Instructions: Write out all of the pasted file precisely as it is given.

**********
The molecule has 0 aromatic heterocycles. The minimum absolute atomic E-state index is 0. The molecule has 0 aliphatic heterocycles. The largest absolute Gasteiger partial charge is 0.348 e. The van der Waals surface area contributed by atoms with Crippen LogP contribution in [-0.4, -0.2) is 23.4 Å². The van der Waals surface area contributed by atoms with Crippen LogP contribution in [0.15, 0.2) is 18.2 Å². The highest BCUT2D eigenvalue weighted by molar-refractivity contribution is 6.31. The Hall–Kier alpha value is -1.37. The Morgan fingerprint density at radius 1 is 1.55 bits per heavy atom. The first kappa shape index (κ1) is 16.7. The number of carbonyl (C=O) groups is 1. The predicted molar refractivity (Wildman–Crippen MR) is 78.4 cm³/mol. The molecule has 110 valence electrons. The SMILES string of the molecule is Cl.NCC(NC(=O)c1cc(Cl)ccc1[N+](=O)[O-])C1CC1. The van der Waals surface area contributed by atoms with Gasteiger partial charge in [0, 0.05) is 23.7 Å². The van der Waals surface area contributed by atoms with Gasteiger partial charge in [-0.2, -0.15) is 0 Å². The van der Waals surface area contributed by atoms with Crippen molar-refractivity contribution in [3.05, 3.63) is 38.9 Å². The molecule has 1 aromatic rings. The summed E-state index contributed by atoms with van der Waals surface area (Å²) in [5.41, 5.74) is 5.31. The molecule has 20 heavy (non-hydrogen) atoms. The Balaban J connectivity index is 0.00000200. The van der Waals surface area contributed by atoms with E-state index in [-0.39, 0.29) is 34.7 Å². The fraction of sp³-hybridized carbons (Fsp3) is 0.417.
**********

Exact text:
The molecule has 0 aromatic heterocycles. The minimum absolute atomic E-state index is 0. The molecule has 0 aliphatic heterocycles. The largest absolute Gasteiger partial charge is 0.348 e. The van der Waals surface area contributed by atoms with Crippen LogP contribution in [-0.4, -0.2) is 23.4 Å². The van der Waals surface area contributed by atoms with Crippen LogP contribution in [0.15, 0.2) is 18.2 Å². The highest BCUT2D eigenvalue weighted by molar-refractivity contribution is 6.31. The Hall–Kier alpha value is -1.37. The Morgan fingerprint density at radius 1 is 1.55 bits per heavy atom. The first kappa shape index (κ1) is 16.7. The number of carbonyl (C=O) groups is 1. The predicted molar refractivity (Wildman–Crippen MR) is 78.4 cm³/mol. The molecule has 110 valence electrons. The SMILES string of the molecule is Cl.NCC(NC(=O)c1cc(Cl)ccc1[N+](=O)[O-])C1CC1. The van der Waals surface area contributed by atoms with Gasteiger partial charge in [0, 0.05) is 23.7 Å². The van der Waals surface area contributed by atoms with Gasteiger partial charge in [-0.2, -0.15) is 0 Å². The van der Waals surface area contributed by atoms with Crippen molar-refractivity contribution in [3.05, 3.63) is 38.9 Å². The molecule has 1 aromatic rings. The summed E-state index contributed by atoms with van der Waals surface area (Å²) in [5.41, 5.74) is 5.31. The molecule has 20 heavy (non-hydrogen) atoms. The Balaban J connectivity index is 0.00000200. The van der Waals surface area contributed by atoms with E-state index in [-0.39, 0.29) is 34.7 Å². The fraction of sp³-hybridized carbons (Fsp3) is 0.417.